Why people get MAD after botox to masseters and how to FIX it | Masseter Atrophy Deformity | Newport

July 30th, 2021 | Categories: Uncategorized

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Botox or any other neurotox to the masseters is a popular and wonderful treatment. In 3 months or so, it is possible to reduce the masseter (jaw muscle) volume by 30% or so, and this makes the face look slimmer and more V-shaped. When we do this, the muscle weakens and becomes smaller. Patients require touch ups 2-4 times a year to maintain the result. Accordingly, the face narrows posteriorly. One negative side effect of this is that there may be (intentional) weakening the jawline angle. Sort of the opposite of jawline filler. This is typically overlooked as patients are satisfied with a relatively safe, reversible, and non-invasive nature of this treatment. However, in some patients, and those who often request Botox for their masseter muscles, the soft tissue in front of the masseter muscle, in the anterior one half of the face, may become relatively more prominent. Because structures like jowls may be hidden by fullness of the masseter muscle, correction of masseter hypertrophy exposes a different anatomic problem area for some patients. In our practice, we are seeing this more and more, and we typically treat this so-called “masseter atrophy deformity” (M. A. D.) with filler along the jawline to recapitulate mandibular continuity. In this video, we explore a typical case of M.A.D. and offer a safe, predictable, and anatomic solution. This is a brilliant strategy to enjoy the slimming effects of masseter paralysis without losing jawline definition.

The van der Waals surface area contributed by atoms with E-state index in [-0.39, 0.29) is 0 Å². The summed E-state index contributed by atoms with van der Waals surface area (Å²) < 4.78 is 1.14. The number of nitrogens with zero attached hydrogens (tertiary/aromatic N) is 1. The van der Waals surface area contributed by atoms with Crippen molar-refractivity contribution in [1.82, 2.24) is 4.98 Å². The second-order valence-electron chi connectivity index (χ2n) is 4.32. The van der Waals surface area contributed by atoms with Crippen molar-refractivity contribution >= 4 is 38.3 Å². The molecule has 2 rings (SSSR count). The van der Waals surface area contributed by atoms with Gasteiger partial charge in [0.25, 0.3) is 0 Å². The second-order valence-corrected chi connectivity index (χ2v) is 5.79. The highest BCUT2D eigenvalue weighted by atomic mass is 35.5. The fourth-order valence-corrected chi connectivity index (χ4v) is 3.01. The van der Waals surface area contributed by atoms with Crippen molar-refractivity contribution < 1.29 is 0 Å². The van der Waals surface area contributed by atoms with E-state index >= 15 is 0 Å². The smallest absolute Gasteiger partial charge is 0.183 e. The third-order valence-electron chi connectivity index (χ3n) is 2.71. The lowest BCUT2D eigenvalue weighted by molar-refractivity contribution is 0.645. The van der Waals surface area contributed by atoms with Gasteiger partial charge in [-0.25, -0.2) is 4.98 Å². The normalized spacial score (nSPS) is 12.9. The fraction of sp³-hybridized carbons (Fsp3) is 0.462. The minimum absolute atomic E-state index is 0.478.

Please note: this does not represent medical advice and only board-certified plastic surgeons or their immediate delegates should perform both masseter toxin treatment and filler to the jawline due to an abundance of blood vessels, nerves, and other critical structures in the vicinity.

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